University of Essex, United Kingdom
It has been widely reported that a number of varieties of English (e.g. in parts of Canada (Clarke 1993, Chambers 1998), the US (Clifton 1959, Pitts 1986), and England (Przedlacka 2002)) do not realise the palatal glide /j/ when it occurs before /u:/ and after coronals (see examples 1-3).
1. tune [tu:n]
2. duke [du:k]
3. news [nu:z]
However, varieties of English in East Anglia, and to some extent the East Midlands, omit the glide after all consonants (e.g. 4-10) and only feature /j/ in syllable onsets when the glide is not preceded by another consonant (e.g. 11) (Trudgill 1974, 2004, Foulkes and Docherty 2007).
4. music [mu:zk]
5. beauty [bu:i]
6. few [fu:]
7. cute [ku:]
8. view [vu:]
9. puke [pu:k]
10. huge [hu:d]
11. ewe [ju:]
Wells claims yod dropping in East Anglia is ‘very widespread’ (1982: 338) and this feature is often highlighted as one of the principal defining and differentiating characteristics of this variety (e.g. McArthur 2002: 66). However, given the influence that varieties of South-East England are beginning to have on East Anglian English (see Trudgill 1983, 1986, Britain 2005), it is not surprising perhaps that yod dropping has become a candidate for attrition, especially at the margins of the core East Anglian dialect region.
In addition, a relatively recent change labelled by Wells as “yod coalescence” (1982: 247-248; see also Altendorf and Watt, 2004; Przedlacka 2002; Ryfa fc), is affecting some of the contexts in which yod dropping can be found in East Anglia, causing preceding /t d n/ and /h/ + /j/ to palatalise (e.g. 12-15).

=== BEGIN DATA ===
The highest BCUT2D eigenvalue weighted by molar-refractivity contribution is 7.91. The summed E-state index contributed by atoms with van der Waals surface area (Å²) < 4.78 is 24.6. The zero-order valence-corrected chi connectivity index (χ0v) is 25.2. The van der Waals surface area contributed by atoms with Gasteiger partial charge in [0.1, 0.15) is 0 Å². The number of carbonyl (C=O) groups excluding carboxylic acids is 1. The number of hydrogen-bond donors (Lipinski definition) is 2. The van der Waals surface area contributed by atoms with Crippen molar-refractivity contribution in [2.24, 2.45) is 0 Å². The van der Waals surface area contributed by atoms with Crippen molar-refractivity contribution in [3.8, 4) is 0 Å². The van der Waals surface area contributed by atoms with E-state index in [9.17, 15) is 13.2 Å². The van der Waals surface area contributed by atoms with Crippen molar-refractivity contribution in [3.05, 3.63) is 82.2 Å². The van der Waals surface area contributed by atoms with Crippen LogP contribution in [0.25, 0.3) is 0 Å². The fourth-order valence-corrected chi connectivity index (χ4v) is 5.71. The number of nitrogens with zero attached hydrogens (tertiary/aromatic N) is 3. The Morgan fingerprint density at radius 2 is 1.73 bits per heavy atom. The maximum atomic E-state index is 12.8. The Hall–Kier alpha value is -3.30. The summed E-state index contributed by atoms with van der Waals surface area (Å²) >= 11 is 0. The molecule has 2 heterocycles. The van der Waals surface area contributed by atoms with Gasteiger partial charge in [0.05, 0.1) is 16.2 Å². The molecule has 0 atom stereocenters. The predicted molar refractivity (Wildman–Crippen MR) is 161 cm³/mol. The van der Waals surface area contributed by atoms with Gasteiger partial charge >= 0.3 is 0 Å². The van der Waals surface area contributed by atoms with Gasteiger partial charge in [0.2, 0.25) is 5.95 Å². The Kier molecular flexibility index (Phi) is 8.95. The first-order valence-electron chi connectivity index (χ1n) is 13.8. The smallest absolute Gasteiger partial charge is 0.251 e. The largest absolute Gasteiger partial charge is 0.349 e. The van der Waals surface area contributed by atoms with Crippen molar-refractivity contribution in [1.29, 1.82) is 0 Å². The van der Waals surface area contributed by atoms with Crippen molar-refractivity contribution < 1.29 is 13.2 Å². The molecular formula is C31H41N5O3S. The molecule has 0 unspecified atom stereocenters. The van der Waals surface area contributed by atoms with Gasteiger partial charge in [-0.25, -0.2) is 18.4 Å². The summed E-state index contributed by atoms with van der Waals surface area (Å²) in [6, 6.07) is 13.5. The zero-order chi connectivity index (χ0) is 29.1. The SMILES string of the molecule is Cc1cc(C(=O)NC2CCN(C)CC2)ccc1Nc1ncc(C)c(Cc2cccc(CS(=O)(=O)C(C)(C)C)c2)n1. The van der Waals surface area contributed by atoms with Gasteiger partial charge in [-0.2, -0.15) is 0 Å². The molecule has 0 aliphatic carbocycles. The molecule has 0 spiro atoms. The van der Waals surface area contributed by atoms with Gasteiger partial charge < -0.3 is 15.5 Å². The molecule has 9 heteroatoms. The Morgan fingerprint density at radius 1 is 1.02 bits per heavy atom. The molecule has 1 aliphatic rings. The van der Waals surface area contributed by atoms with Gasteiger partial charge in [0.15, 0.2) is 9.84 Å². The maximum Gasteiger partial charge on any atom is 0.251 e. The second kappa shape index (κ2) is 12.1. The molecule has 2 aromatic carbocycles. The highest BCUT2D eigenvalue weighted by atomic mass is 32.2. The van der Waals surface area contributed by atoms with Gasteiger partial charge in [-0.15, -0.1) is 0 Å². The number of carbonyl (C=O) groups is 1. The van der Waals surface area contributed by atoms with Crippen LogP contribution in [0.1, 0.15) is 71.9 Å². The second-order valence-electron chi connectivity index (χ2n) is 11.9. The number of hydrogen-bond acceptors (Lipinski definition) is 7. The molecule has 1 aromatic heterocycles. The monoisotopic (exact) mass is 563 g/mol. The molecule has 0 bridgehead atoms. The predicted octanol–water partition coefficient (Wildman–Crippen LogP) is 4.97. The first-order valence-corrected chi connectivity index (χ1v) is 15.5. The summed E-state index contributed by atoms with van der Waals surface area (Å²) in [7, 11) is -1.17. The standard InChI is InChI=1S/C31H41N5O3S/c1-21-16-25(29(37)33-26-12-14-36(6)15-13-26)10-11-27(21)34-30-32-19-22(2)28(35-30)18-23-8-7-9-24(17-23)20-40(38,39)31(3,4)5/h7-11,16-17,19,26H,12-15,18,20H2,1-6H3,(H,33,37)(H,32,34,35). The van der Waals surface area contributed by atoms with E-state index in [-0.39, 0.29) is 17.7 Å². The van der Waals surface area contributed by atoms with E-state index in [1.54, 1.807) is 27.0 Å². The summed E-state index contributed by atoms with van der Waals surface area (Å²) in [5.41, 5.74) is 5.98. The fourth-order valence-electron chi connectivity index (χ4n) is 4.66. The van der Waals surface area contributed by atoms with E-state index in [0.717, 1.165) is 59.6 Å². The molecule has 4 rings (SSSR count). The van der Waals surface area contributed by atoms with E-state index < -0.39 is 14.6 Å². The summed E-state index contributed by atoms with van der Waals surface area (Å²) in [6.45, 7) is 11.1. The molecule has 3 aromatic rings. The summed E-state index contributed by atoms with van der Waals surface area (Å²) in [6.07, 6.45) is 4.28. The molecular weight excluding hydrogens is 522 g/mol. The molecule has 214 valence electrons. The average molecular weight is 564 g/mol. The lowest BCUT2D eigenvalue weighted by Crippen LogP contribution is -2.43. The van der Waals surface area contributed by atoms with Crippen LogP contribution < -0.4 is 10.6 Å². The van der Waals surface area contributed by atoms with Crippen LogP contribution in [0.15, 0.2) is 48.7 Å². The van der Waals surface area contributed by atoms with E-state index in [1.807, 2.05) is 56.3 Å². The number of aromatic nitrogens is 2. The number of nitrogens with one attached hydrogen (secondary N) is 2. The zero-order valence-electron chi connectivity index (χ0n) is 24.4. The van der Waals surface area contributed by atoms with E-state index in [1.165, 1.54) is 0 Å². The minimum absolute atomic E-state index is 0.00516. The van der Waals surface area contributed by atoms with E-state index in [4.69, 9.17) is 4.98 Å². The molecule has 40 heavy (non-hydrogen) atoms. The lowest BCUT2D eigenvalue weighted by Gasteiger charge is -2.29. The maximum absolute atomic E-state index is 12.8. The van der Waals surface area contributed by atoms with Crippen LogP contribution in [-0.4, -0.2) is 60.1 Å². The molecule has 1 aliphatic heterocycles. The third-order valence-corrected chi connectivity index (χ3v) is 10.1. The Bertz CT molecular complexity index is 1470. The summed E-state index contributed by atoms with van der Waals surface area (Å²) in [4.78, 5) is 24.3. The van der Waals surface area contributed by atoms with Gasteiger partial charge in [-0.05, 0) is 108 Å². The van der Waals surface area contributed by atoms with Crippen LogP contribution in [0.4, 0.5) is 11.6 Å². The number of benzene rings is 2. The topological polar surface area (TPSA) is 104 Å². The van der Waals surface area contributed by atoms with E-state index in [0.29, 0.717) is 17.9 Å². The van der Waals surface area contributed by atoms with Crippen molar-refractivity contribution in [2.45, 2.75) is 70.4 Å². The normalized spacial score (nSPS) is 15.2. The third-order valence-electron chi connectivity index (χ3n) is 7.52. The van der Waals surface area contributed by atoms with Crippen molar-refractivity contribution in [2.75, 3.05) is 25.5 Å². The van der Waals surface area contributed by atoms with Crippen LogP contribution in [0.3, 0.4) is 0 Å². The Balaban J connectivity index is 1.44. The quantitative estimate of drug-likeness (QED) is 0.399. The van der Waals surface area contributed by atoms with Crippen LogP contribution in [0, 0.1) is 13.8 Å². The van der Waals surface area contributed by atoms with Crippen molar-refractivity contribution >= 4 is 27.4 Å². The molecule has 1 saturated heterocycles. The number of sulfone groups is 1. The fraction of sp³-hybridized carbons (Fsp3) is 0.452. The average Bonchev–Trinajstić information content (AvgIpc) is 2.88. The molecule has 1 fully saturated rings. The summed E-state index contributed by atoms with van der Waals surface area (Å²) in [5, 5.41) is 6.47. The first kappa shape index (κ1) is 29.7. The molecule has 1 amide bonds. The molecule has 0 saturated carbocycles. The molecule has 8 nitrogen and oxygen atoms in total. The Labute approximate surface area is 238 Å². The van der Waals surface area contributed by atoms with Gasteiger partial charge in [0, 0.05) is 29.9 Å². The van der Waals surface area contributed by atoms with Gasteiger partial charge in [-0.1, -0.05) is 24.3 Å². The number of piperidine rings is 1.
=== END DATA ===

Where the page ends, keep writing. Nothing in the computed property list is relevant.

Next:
12. tune [t:n]
13. duke [d:k]
14. news [:z]
15. huge [:]
In this paper, we examine change in the use of yod dropping and yod coalescence across apparent time in three locations in the East Anglian periphery. These are the Fens in the north-west of East Anglia, along with the urban centre of Ipswich and the rural community of Mersea Island in the south-east. Our aims are to investigate:
a) to what extent yod dropping is undergoing attrition;
b) the extent to which coalescence has penetrated these communities; and
c) the social and linguistic constraints on the variation in each location.
Our results show that, while in the south-eastern communities of Ipswich and Mersea Island, yod dropping is indeed undergoing rapid attrition, it is highly maintained in the Fens, even among younger speakers. Coalescence is relatively infrequent in the Fens, but has been making major inroads, in the relevant linguistic environments, into the urban and rural south-east.
Session: Paper session
Variation 5 (Phonological)
Thursday, April 3, 2008, 13:45-15:15